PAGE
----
Mar 11, 2017 I Paul Seaburn

Scientists Say Fast Radio Bursts May Power Alien Spaceships

Two Harvard professors studying fast radio bursts – those mysterious brief blasts coming from unknown sources beyond our galaxy – say these huge amounts of energy are not necessarily messages but may actually be being used to power alien spaceships for intergalactic travel.

Fast radio bursts are exceedingly bright given their short duration and origin at great distances, and we haven't identified a possible natural source with any confidence. An artificial origin is worth contemplating and checking.

Abraham (Avi) Loeb of the Harvard-Smithsonian Center for Astrophysics and Manasvi Lingam, also from Harvard, have authored a new study published in Astrophysical Journal Letters that takes an in-depth look at how fast radio bursts might be created. They determined that a humongous transmitter twice the size of Earth could turn solar power into the energy needed to send such burst across vast distances. We puny humans can’t undertake a construction project like that, but someone or something more advanced could.

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We can build a Very Large Array to detect fast radio bursts, but we can't make them.

Building such a structure is only half the battle. Keeping its own massive energy from destroying itself is a bigger challenge. Loeb determined that such a device could be water-cooled using liquid from a hopefully uninhabited planet. That would require some massive pipeline and pump, but Loeb says the transmitter and cooling system are within the possibilities of physics.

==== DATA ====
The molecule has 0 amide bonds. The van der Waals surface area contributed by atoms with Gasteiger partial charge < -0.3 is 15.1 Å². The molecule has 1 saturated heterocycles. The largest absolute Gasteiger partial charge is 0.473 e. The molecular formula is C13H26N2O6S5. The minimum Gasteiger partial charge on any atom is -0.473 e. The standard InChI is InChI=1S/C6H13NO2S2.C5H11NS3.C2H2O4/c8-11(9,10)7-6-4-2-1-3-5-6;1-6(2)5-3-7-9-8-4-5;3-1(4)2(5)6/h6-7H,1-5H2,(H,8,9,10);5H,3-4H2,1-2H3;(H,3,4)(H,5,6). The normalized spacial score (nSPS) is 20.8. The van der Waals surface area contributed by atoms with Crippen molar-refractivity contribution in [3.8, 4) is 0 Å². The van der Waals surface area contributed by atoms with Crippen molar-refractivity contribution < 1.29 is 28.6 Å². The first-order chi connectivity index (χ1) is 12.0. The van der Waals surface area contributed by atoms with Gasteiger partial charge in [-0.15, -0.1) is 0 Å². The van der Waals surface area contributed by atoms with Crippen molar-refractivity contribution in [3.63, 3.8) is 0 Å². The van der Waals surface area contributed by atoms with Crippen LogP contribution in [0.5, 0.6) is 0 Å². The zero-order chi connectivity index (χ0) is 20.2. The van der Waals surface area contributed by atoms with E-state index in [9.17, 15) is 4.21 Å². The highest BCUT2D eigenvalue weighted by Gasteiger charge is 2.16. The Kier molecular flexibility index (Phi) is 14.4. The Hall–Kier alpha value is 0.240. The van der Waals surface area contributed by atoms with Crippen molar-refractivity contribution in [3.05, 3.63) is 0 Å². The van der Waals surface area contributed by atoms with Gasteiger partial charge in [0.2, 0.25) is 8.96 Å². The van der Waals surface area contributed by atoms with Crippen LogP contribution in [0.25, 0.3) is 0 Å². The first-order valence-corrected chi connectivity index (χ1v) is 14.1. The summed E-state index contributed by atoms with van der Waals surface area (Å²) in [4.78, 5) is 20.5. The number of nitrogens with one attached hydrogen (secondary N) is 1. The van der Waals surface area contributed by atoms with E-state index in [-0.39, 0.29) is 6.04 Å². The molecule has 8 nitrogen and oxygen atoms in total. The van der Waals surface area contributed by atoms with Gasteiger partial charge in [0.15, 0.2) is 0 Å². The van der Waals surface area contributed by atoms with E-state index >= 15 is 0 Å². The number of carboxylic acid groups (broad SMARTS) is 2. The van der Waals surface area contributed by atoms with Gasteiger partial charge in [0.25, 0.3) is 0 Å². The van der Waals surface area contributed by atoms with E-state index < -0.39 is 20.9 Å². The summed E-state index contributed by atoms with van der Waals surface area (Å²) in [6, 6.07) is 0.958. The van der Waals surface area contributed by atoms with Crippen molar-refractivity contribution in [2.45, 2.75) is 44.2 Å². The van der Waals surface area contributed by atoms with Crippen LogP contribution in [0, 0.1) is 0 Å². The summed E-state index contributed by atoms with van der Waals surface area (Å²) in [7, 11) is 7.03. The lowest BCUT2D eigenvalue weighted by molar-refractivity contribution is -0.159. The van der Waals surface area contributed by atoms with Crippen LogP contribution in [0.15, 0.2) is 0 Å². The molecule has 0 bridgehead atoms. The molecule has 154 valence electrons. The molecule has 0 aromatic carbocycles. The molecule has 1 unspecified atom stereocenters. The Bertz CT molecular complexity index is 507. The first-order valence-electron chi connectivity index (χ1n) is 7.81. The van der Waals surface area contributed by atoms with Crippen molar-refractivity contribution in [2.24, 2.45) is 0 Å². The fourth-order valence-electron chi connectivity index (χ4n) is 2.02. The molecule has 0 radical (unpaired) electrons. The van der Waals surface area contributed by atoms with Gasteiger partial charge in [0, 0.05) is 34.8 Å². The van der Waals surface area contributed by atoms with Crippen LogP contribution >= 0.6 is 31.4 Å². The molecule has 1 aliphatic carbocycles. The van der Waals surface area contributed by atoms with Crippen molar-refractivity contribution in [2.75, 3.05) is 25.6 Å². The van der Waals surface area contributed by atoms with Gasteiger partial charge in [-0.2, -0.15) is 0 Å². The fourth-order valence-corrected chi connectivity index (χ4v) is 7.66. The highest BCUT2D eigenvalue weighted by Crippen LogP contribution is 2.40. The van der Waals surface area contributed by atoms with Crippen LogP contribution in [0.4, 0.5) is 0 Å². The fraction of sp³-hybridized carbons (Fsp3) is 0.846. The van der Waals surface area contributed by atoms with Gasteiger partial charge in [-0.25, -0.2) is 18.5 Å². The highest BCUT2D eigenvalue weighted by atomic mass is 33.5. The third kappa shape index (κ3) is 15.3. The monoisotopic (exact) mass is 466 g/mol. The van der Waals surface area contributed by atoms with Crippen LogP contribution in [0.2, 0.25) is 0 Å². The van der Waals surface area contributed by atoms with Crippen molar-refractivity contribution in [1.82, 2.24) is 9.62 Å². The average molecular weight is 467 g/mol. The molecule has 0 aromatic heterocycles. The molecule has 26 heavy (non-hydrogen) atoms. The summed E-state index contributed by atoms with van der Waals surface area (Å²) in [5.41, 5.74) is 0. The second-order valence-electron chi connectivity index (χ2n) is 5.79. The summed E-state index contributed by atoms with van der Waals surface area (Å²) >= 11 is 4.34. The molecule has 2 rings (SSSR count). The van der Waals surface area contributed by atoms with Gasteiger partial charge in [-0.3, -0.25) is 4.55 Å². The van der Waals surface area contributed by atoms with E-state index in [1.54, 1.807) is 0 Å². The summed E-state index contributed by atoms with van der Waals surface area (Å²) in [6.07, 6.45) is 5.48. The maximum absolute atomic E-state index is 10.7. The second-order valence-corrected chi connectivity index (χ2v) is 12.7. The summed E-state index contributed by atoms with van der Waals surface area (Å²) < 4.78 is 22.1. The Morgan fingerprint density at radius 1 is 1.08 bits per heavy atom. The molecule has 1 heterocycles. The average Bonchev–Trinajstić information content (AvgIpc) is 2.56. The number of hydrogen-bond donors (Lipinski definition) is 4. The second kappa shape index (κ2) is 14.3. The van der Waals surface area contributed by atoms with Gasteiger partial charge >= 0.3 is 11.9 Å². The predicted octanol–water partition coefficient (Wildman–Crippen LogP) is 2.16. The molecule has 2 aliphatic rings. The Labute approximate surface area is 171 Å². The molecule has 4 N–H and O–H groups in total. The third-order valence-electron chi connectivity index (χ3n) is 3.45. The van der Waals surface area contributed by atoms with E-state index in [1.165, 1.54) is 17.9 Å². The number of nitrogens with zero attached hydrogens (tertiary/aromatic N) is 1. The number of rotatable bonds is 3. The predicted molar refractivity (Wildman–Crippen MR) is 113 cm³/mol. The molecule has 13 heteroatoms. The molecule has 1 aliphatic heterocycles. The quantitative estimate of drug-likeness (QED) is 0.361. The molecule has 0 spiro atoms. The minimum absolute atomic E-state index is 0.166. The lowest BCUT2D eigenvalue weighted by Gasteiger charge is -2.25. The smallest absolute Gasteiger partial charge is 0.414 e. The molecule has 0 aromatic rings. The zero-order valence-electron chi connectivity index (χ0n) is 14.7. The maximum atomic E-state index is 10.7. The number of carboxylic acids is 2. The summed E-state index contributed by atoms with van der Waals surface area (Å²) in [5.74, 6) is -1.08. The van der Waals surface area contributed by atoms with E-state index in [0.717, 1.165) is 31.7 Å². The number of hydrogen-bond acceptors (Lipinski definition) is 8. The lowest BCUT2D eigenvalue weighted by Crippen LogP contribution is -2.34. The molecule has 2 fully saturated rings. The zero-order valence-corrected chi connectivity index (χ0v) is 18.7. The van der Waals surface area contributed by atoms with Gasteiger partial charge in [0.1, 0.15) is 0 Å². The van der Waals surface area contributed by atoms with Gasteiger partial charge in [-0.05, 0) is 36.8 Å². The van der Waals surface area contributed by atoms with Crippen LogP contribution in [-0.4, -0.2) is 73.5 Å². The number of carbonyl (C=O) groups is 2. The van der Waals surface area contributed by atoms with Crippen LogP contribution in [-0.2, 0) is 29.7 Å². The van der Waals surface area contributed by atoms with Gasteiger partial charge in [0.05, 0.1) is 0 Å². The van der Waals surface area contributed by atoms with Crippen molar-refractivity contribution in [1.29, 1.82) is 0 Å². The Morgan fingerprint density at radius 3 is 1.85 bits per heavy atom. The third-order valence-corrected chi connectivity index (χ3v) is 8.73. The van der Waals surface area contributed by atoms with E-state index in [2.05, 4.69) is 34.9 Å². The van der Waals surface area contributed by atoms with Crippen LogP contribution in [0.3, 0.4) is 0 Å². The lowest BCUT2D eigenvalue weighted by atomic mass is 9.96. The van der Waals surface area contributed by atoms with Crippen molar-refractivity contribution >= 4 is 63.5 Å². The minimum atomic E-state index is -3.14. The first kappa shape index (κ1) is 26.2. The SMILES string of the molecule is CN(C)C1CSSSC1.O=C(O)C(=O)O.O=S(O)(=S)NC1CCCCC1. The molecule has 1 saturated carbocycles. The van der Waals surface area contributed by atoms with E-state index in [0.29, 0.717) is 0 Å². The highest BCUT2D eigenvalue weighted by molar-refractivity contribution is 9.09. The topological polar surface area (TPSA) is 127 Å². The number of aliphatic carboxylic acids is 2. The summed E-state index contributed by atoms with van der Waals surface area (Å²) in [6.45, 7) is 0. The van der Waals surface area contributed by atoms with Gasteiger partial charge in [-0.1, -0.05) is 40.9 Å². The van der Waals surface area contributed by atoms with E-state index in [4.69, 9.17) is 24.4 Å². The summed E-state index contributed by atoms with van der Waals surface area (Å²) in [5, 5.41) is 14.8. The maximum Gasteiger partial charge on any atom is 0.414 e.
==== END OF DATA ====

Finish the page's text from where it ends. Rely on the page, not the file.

If you had that kind of power, what would you use it for … other than creating an instant barbecue lighter for everyone on the planet? Loeb and Lingam believe this huge amount of power could only be used for one purpose – fueling an intergalactic spacecraft. The best type of spacecraft to be propelled by this kind of thrust would be a light sail. This sounds a lot like the concept of photonic propulsion systems proposed last year by NASA where laser beams are aimed at giant sails that could conceivably reach Mars in three days.

Of course, those wafer-thin NASA sails can’t carry humans. But, if the energy of a planet-sized laser transmitter was behind it, how big could that sail be? Lingam estimates it could move a million-ton payload.

That's big enough to carry living passengers across interstellar or even intergalactic distances.

Wait a minute. Pushing a load like that between galaxies would require constant power. Fast radio bursts are called that because all we’ve ever seen is a few dozen millisecond flashes. According to the study, this can be explained by the fact that the transmitter, the sail, their star, the planet where the aliens who built it live and their whole galaxy are in constant motion relative to us observers millions of light years away. That means it only occasionally is pointed towards us and has an awful lot of universe in between full of stuff blocking that planet-sized laser pointer.

Loeb estimates that a galaxy like the Milky Way could hold 10,000 advance alien civilizations that could potentially develop one of these fast radio burst propulsion systems. Has one already done it?

Science isn't a matter of belief, it's a matter of evidence. Deciding what’s likely ahead of time limits the possibilities. It's worth putting ideas out there and letting the data be the judge.

Evidence and data. What kind of evidence and data will it take for you? More fast radio bursts? A giant sail appearing in our sky? Something in-between?

Paul Seaburn

Paul Seaburn is the editor at Mysterious Universe and its most prolific writer. He’s written for TV shows such as "The Tonight Show", "Politically Incorrect" and an award-winning children’s program. He's been published in “The New York Times" and "Huffington Post” and has co-authored numerous collections of trivia, puzzles and humor. His “What in the World!” podcast is a fun look at the latest weird and paranormal news, strange sports stories and odd trivia. Paul likes to add a bit of humor to each MU post he crafts. After all, the mysterious doesn't always have to be serious.

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